The indomitable strength of Judaism and Christianity resides in their capacity for taking Scripture literally. The movement away from the literalization of scriptural details is a weakening of the ability of those details to be embodied in ways beyond the literal.
It is the literal Sabbath, the literal tefillin, the literal miqva that keep the Jewish people. Take the literal away, and the ability of the literal to be "carried" or metaphorized through media large and small is weakened.
It is the literal Eucharist, the literal washing of feet, the literal imposition of ashes that keep the Christian people. Take the signs away, and the signified fades away.
Take away what new atheists call “genital mutilation” (circumcision) and “ritual cannibalism” (the Eucharist), and you rip out the heart of living faith.
Psalm 145 includes the phrase “every day I bless you,” and so, in a typical example of literalization, an observant Jew blesses Ha-Shem with this psalm three times a day, morning, afternoon, and evening.
I make use of the Koren Siddur for prayers. The English of the edition is not meant to replace the Hebrew; it makes no sense to pray the Siddur except in Hebrew. I would have preferred, however, that biblical text were reproduced with neumes (the so-called “accents”). If nothing else, the traditional syntactic and prosodic parse is before one’s eyes.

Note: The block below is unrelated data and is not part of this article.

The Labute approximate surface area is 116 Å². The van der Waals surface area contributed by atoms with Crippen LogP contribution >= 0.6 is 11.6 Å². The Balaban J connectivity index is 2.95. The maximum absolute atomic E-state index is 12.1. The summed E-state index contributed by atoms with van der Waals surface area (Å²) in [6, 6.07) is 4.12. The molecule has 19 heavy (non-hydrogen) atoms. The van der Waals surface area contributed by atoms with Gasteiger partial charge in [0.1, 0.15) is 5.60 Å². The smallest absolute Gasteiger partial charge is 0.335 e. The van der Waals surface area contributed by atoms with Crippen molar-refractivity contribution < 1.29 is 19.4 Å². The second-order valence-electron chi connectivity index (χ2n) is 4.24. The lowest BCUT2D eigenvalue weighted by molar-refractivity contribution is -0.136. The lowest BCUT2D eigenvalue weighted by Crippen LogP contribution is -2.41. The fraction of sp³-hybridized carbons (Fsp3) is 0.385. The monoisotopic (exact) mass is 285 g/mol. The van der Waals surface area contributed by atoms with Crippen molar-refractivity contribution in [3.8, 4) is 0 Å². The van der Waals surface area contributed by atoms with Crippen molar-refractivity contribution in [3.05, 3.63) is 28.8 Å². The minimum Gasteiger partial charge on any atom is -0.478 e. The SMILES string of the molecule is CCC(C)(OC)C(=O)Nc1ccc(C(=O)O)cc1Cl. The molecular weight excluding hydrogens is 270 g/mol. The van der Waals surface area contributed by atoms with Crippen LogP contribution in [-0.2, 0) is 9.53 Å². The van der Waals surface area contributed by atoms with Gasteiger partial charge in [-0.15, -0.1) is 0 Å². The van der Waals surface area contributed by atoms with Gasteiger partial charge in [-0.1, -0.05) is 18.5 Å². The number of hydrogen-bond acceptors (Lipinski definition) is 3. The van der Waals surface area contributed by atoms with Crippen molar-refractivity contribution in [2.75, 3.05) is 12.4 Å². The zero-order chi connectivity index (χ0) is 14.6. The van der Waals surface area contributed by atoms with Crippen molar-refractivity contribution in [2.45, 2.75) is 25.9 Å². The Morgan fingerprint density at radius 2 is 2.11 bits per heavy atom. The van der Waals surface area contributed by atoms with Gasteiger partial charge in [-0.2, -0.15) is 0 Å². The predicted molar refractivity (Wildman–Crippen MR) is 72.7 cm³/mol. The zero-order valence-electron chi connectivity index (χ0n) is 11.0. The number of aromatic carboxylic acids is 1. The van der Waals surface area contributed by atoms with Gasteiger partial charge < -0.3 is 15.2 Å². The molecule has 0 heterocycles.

Much more could be done through formatting to allow visual tracking of form and structure, Psalm 145:1-7 may exemplify.
אֲרוֹמִמְךָ֣ אֱלוֹהַ֣י הַמֶּ֑לֶךְ וַאֲבָרֲכָ֥ה שִׁ֝מְךָ֗ לְעוֹלָ֥ם וָעֶֽד׃
בְּכָל־י֥וֹם אֲבָרֲכֶ֑ךָּ וַאֲהַלְלָ֥ה שִׁ֝מְךָ֗ לְעוֹלָ֥ם וָעֶֽד׃
גָּ֘ד֤וֹל יְהוָ֣ה וּמְהֻלָּ֣ל מְאֹ֑ד וְ֝לִגְדֻלָּתוֹ֗ אֵ֣ין חֵֽקֶר׃
דּ֣וֹר לְ֭דוֹר יְשַׁבַּ֣ח מַעֲשֶׂ֑יךָ וּגְב֖וּרֹתֶ֣יךָ יַגִּֽידוּ׃
הֲ֭דַר כְּב֣וֹד הוֹדֶ֑ךָ וְדִבְרֵ֖י נִפְלְאוֹתֶ֣יךָ אָשִֽׂיחָה׃
וֶעֱז֣וּז נוֹרְאֹתֶ֣יךָ יֹאמֵ֑רוּ וּגְדוּלֹּתֶיךָ אֲסַפְּרֶֽנָּה׃
זֵ֣כֶר רַב־טוּבְךָ֣ יַבִּ֑יעוּ וְצִדְקָתְךָ֥ יְרַנֵּֽנוּ׃
MT 145:5 seems muddled. Based on internal considerations and in light of 11QPsa LXX Syr, it might be best to restore as follows:
הֲדַ֣ר כְּבוֹדְךָ֣ יְדַבֵּ֑רוּ וְנִפְלְאוֹתֶ֣יךָ אָשִֽׂיחָה׃
A song of praise of David.
1 I exalt you, my God is king;
your name will I bless, always and forever!
2 Every day I bless you,
your name will I praise, always and forever!
3 Great is יהוה, most worthy of praise,
his greatness, inexhaustible.
4 One generation lauds your deeds to another,
they set forth your feats of power.
5 The splendor of your glory they describe,
your wonders will I rehearse.
6 The fist of your fearsome deeds they tell,
your greatness will I recount.
7 The fame of your great goodness they declaim,
your justice they sing.
For a better idea of the form and structure of Psalm 145:1-7, go here (view at 150%). Here is a screenshot (click to enlarge).
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